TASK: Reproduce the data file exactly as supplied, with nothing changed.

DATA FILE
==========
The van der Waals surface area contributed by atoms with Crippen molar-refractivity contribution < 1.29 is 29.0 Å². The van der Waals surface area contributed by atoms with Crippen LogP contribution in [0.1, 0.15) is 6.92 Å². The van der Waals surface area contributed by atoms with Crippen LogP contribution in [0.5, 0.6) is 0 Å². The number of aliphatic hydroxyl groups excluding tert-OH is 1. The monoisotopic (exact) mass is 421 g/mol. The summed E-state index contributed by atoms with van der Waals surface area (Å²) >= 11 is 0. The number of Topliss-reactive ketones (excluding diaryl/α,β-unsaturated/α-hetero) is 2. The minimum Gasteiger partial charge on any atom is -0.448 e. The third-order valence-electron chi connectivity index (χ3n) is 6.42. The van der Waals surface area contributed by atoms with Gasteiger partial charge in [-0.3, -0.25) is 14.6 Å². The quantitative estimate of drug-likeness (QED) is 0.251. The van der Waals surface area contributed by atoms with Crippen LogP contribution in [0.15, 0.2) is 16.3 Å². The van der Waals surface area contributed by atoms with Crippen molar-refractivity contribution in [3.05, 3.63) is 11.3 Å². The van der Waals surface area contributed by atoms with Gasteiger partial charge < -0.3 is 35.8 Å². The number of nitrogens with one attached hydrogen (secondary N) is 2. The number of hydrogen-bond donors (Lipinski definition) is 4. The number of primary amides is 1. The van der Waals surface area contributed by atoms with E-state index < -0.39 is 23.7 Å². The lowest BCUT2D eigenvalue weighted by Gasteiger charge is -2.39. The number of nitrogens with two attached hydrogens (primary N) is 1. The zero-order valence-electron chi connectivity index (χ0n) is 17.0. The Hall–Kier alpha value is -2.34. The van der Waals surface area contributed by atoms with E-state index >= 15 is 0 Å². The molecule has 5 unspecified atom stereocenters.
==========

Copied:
The van der Waals surface area contributed by atoms with Crippen molar-refractivity contribution < 1.29 is 29.0 Å². The van der Waals surface area contributed by atoms with Crippen LogP contribution in [0.1, 0.15) is 6.92 Å². The van der Waals surface area contributed by atoms with Crippen LogP contribution in [0.5, 0.6) is 0 Å². The number of aliphatic hydroxyl groups excluding tert-OH is 1. The monoisotopic (exact) mass is 421 g/mol. The summed E-state index contributed by atoms with van der Waals surface area (Å²) >= 11 is 0. The number of Topliss-reactive ketones (excluding diaryl/α,β-unsaturated/α-hetero) is 2. The minimum Gasteiger partial charge on any atom is -0.448 e. The third-order valence-electron chi connectivity index (χ3n) is 6.42. The van der Waals surface area contributed by atoms with Gasteiger partial charge in [-0.3, -0.25) is 14.6 Å². The quantitative estimate of drug-likeness (QED) is 0.251. The van der Waals surface area contributed by atoms with Crippen LogP contribution in [0.15, 0.2) is 16.3 Å². The van der Waals surface area contributed by atoms with Crippen molar-refractivity contribution in [3.05, 3.63) is 11.3 Å². The van der Waals surface area contributed by atoms with Gasteiger partial charge < -0.3 is 35.8 Å². The number of nitrogens with one attached hydrogen (secondary N) is 2. The number of hydrogen-bond donors (Lipinski definition) is 4. The number of primary amides is 1. The van der Waals surface area contributed by atoms with E-state index < -0.39 is 23.7 Å². The lowest BCUT2D eigenvalue weighted by Gasteiger charge is -2.39. The number of nitrogens with two attached hydrogens (primary N) is 1. The zero-order valence-electron chi connectivity index (χ0n) is 17.0. The Hall–Kier alpha value is -2.34. The van der Waals surface area contributed by atoms with E-state index >= 15 is 0 Å². The molecule has 5 unspecified atom stereocenters.